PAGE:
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What is compost?:
Healthy soil grows healthy plants. Perhaps nothing is more important to the health of your soil than organic matter.
If your soil is already loaded with plenty of organic matter, that’s great. If organic matter is lacking, then you should add some.
Compost is a natural product that provides that necessary organic matter to your soil.
Compost is biologically stable material produced by the decomposition of organic matter.
Composting occurs by itself in nature, as leaves, fallen trees and other plants and organic materials mix together, allowing nature, over time, to turn them into loose, moist humus. This is how the most fertile growing regions of the world got that way.
By bringing organic materials and other ingredients together in proper proportions into piles or other controlled configurations, the biological process can be accelerated. Instead of taking years, decades or even centuries, like in nature, mature compost can be made at a composting facility in a matter of months.
Depending on the facility that produces the product, compost can be made from yard and landscape waste, food scraps and processing wastes and animal manure. Some producers compost sludge from wastewater treatment plants (biosolids), creating a product that is commonly used, but controversial.
Nutrients found in chemical fertilizers – nitrogen, phosphorus and potassium – are important for your plants. But that doesn’t tell the whole story.
Here are some of the benefits that compost provides to your soil – and in turn, your plants:
* Compost makes your soil spongier, improving its ability to hold water. That means your plants have a more consistent supply of water. It also means less water is wasted.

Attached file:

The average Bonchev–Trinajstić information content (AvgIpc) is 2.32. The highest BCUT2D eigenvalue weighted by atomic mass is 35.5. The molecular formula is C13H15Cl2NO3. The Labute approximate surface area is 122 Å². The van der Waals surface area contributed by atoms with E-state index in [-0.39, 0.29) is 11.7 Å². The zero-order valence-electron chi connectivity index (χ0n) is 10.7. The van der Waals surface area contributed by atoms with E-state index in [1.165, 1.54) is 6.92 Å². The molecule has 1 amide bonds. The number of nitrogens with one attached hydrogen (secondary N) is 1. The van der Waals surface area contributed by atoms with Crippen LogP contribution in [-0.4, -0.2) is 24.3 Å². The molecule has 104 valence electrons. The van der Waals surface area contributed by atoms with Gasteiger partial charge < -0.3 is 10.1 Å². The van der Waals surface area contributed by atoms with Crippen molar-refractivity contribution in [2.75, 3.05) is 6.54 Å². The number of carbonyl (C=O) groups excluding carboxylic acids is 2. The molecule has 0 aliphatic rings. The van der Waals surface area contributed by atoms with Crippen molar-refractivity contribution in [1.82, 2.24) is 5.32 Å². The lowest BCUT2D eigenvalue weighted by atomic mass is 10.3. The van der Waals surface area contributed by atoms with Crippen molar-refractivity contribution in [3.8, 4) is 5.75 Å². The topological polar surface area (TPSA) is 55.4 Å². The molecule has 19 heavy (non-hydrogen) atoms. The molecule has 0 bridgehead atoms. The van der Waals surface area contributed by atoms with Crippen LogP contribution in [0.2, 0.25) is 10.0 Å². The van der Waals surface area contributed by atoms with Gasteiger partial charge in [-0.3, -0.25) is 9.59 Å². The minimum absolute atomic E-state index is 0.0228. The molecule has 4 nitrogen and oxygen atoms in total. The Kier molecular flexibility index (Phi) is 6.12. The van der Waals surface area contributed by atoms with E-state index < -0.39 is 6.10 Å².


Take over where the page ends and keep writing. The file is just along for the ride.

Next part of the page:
* Compost has the ability to stabilize the pH of a soil. pH is a measurement of the acidity. On a scale of zero to 14, zero represents high acidity, 7 represents a neural pH and 14 represents high alkalinity. pH in soil is determined by factors like the type of ground up rock contained in the soil, elements that leach into the soil through rainfall and the use of fertilizers. Most plants like a soil pH close to neutral or slight acidic. A very high or very low pH can be harmful to plants.
* Compost helps plants to build a stronger root system. When a person isn’t eating properly, disease and poor health can result. The same is true of plants. A plant can only be as healthy as its roots allow it to be. A strong root system allows a plant to properly absorb nutrients, to grow stronger and to better defend against pests and plant diseases. Plants with strong cell walls have been found to be less affected by insect invaders.
* Compost has been shown to suppress certain plant diseases.
* Compost enhances a plant’s ability to access and retain nutrients. With the exception of composted manure, compost generally is not intended to be a supplier of nutrients like nitrogen, phosphorus and potassium. But compost typically does contain these and many other macro- and micronutrients that are essential for healthy plants. But equally as important, by improving the cation exchange capacity of soil, it helps the soil to retain nutrients longer.
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